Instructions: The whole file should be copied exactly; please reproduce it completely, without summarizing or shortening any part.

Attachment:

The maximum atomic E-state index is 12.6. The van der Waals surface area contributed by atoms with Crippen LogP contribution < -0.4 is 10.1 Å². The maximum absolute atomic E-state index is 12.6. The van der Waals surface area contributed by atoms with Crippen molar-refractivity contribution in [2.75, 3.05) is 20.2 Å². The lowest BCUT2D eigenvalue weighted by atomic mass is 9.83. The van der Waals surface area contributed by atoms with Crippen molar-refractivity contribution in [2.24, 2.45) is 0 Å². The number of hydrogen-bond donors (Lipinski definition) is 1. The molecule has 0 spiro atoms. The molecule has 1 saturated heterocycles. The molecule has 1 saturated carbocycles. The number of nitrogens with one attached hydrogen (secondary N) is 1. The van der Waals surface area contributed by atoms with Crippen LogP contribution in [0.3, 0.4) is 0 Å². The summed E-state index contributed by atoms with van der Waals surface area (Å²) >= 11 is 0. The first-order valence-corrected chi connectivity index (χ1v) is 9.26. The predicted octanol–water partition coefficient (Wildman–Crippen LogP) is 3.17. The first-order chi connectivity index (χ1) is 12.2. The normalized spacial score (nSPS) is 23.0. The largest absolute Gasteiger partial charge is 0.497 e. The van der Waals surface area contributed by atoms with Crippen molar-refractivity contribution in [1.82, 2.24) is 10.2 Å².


The maximum atomic E-state index is 12.6. The van der Waals surface area contributed by atoms with Crippen LogP contribution < -0.4 is 10.1 Å². The maximum absolute atomic E-state index is 12.6. The van der Waals surface area contributed by atoms with Crippen molar-refractivity contribution in [2.75, 3.05) is 20.2 Å². The lowest BCUT2D eigenvalue weighted by atomic mass is 9.83. The van der Waals surface area contributed by atoms with Crippen molar-refractivity contribution in [2.24, 2.45) is 0 Å². The number of hydrogen-bond donors (Lipinski definition) is 1. The molecule has 0 spiro atoms. The molecule has 1 saturated heterocycles. The molecule has 1 saturated carbocycles. The number of nitrogens with one attached hydrogen (secondary N) is 1. The van der Waals surface area contributed by atoms with Crippen LogP contribution in [0.3, 0.4) is 0 Å². The summed E-state index contributed by atoms with van der Waals surface area (Å²) >= 11 is 0. The first-order valence-corrected chi connectivity index (χ1v) is 9.26. The predicted octanol–water partition coefficient (Wildman–Crippen LogP) is 3.17. The first-order chi connectivity index (χ1) is 12.2. The normalized spacial score (nSPS) is 23.0. The largest absolute Gasteiger partial charge is 0.497 e. The van der Waals surface area contributed by atoms with Crippen molar-refractivity contribution in [1.82, 2.24) is 10.2 Å².